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May 242012
 

A blue-footed booby found Sunday on a beach south of Lima. Officials say seabirds may be starving, and dolphins may have a virus – Photo by Mariana Bazo/Reuters

Late last year, fishermen began finding dead dolphins, hundreds of them, washed up on Peru’s northern coast. Now, seabirds have begun dying, too, and the government has yet to conclusively pinpoint a cause.

Officials insist that the two die-offs are unrelated. The dolphins are succumbing to a virus, they suggest, and the seabirds are dying of starvation because anchovies are in short supply.

But even three months after officials began testing the dolphins, the government has not released definitive results, and there is growing suspicion among the public and scientists that there might be more to the story. Some argue that offshore oil exploration could be disturbing wildlife, for example, and others fear that biotoxins or pesticides might be working their way up the food chain.

At least 877 dolphins and more than 1,500 birds, most of them brown pelicans and boobies, have died since the government began tracking the deaths in February, the Environment Ministry said last week. The dolphins, many of which appeared to have decomposed in the ocean before washing ashore, were found in the Piura and Lambayeque regions, not far from the border with Ecuador.

The seabirds, which seem mostly to have died onshore, have been found from Lambayeque to Lima. “Never in my 40 years as a fisherman have I seen anything like this,” said Francisco Ñiquen Rentería, the president of the Association of Artisanal Fishermen in Puerto Eten, in the Lambayeque region. “Sometimes in the past, you’d randomly see a dead dolphin or a pelican, but this, what’s happening now, is really alarming.”

“It is odd indeed,” Gabriel Quijandría, the deputy environment minister, acknowledged in an e-mail. “But they are not related.”

The federal Ocean Institute has said that the most likely culprit in the dolphin deaths is the morbillivirus, from a family of viruses linked to previous mass deaths of marine mammals, Mr. Quijandría said, though officials in recent days have sounded less certain.

For the seabirds, he wrote, the “most plausible hypothesis so far” from the National Agricultural Health Service is that they are dying from a lack of food, mainly anchoveta (Engraulis ringens), a Peruvian anchovy, as a result of the sudden heating of coastal waters.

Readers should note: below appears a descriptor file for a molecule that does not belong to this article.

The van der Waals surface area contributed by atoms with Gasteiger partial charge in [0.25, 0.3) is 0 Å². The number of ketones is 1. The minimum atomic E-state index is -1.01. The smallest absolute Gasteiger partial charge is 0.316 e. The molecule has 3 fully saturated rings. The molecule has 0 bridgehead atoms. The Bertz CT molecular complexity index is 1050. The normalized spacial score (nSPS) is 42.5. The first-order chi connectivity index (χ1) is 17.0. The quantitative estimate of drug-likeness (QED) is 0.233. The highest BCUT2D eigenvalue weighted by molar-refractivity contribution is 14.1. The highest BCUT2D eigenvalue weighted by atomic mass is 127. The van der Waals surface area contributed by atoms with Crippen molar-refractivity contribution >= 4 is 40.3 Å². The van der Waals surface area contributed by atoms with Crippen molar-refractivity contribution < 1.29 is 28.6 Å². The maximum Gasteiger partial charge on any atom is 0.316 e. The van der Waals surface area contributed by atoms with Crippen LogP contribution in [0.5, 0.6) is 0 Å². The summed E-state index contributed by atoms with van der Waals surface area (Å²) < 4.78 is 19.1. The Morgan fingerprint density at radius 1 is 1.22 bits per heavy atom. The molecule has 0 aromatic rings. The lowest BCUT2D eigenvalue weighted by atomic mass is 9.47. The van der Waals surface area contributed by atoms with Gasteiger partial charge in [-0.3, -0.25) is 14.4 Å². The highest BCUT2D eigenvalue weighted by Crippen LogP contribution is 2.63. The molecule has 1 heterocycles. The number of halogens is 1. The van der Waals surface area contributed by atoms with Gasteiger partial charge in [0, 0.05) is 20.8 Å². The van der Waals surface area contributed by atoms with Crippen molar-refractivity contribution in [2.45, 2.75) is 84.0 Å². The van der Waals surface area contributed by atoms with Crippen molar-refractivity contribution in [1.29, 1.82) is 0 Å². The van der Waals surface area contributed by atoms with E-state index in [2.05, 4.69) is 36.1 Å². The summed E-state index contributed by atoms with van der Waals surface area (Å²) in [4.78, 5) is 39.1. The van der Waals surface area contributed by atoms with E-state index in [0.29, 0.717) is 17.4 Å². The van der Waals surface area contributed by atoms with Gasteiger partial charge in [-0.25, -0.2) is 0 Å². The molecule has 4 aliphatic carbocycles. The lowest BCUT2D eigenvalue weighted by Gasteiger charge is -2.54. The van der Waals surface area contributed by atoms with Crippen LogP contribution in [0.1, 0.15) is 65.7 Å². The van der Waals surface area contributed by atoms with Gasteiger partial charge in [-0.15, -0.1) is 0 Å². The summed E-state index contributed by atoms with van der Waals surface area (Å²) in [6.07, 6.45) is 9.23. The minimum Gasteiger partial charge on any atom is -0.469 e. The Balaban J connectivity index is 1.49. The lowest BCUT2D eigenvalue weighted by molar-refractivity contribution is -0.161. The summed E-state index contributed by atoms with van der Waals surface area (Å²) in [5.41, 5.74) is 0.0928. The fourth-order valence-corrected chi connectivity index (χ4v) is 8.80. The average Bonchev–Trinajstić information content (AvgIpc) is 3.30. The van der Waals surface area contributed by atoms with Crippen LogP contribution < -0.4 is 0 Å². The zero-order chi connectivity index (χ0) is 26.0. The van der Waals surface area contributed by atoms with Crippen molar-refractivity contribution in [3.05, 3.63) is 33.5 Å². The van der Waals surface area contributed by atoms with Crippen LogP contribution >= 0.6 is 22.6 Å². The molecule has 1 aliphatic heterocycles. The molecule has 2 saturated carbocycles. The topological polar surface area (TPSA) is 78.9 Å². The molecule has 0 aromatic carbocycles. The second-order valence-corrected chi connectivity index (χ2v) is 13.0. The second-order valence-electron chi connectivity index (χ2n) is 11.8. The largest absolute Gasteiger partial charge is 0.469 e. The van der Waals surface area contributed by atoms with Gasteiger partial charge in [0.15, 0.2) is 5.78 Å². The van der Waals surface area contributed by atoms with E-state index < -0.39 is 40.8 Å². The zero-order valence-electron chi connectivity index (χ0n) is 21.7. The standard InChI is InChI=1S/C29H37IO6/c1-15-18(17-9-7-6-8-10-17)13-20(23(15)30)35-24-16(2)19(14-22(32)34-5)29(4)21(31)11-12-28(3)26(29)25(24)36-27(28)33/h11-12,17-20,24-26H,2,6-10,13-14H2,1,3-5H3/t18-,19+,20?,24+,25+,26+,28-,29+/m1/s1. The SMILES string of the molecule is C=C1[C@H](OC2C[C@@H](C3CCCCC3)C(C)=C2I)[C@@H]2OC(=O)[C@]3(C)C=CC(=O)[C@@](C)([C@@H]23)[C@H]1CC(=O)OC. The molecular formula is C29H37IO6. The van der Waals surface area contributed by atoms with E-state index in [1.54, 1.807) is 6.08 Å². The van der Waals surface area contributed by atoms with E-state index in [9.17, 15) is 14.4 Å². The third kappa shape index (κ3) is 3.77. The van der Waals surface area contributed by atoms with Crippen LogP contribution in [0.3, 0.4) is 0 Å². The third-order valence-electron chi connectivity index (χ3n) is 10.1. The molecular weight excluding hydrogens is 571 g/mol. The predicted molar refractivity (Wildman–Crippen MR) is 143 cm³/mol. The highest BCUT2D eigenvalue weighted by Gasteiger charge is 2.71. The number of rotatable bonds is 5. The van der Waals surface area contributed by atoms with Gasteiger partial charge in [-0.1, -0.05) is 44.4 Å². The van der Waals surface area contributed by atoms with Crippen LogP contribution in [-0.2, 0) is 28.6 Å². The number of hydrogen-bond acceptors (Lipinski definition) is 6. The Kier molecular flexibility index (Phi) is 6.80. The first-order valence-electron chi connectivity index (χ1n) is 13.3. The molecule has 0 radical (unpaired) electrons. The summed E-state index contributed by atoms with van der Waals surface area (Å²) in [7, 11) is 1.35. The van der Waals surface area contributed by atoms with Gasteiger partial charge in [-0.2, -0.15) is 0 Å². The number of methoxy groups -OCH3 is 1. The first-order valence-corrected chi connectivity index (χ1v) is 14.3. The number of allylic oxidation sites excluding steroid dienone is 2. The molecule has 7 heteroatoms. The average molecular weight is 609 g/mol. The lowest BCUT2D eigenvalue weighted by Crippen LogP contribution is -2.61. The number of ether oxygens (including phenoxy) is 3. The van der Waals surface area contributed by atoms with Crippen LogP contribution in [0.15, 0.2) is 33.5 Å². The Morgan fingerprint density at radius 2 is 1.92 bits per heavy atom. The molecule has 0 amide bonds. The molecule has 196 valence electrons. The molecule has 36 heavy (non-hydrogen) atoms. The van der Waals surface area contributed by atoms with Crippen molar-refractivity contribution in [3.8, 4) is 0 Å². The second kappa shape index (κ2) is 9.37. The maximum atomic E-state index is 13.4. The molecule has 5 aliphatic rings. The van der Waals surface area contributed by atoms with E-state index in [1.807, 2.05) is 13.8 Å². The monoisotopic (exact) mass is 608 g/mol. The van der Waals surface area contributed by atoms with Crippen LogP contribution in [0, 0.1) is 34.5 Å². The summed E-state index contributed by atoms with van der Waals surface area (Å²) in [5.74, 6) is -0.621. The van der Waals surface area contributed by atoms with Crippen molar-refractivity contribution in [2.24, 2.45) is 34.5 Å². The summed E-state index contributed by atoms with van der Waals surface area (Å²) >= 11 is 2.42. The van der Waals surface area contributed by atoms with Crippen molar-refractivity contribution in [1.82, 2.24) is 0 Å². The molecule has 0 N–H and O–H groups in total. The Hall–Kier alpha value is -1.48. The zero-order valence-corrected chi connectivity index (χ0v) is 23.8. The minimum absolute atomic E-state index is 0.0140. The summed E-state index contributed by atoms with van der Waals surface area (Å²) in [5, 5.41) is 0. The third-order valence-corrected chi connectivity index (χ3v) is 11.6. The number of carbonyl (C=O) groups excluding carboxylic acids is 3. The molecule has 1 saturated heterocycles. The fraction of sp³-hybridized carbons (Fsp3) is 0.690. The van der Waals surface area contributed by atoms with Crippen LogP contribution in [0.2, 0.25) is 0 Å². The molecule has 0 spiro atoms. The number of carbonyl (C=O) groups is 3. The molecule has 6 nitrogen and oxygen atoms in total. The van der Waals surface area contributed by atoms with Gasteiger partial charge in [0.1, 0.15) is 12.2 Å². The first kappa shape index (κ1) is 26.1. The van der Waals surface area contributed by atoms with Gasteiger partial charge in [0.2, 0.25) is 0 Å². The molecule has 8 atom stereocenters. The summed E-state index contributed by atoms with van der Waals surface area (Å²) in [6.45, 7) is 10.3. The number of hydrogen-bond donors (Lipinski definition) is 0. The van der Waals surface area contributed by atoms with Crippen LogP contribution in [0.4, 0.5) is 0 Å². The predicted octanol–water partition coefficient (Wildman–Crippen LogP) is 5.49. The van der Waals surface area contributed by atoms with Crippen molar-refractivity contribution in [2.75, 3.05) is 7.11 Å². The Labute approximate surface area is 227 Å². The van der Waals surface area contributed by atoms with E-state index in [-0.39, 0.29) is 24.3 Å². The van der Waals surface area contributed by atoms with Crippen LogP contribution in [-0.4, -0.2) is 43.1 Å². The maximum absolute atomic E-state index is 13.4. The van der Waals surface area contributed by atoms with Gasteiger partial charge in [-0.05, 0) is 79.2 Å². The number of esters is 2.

The Environment Ministry said the dolphin deaths had no link to fisheries, red tides or other biotoxins, bacteria, heavy metals or pesticides. It said it had also ruled out any connection to offshore seismic testing by companies to locate oil and gas deposits under the seabed.

Still, fishermen, environmentalists and others suspect that government officials are not being completely candid.

The discovery of dead animals on beaches near Lima, the capital, in recent days has complicated matters. Over the weekend, the Health Ministry issued an alert advising people to avoid the waters around Lima and to the north, “until we know the cause of the recent deaths of marine species.”

It advised people not to eat raw seafood, an ingredient of the national favorite ceviche, and recommended that people disposing of dead marine animals wear gloves and masks. The warning sowed confusion, given earlier government statements indicating that the seabirds were probably starving rather than falling ill from some disease.

The Peruvian coast, nourished by the cold Humboldt Current, is one of the richest marine habitats on earth. Flowing north from Antarctic waters, the current lifts nutrients from the ocean depths into zones nearer the surface.

So plentiful are the plankton in these waters that the area has the world’s largest fishery, focused on the anchoveta. The fish is an important component of the diets of the dolphins, seabirds and other predators.

The Environment Ministry says that data from the South American institute for the study of the effect of El Niño show that coastal water temperatures have been above average in recent months. The anchoveta prefer the colder water, and if they descend below a depth of six or seven feet the pelicans cannot reach them.

This article written by David Jolly from Paris, and Andrea Zarate from Lima, Peru was published by the New York Times.


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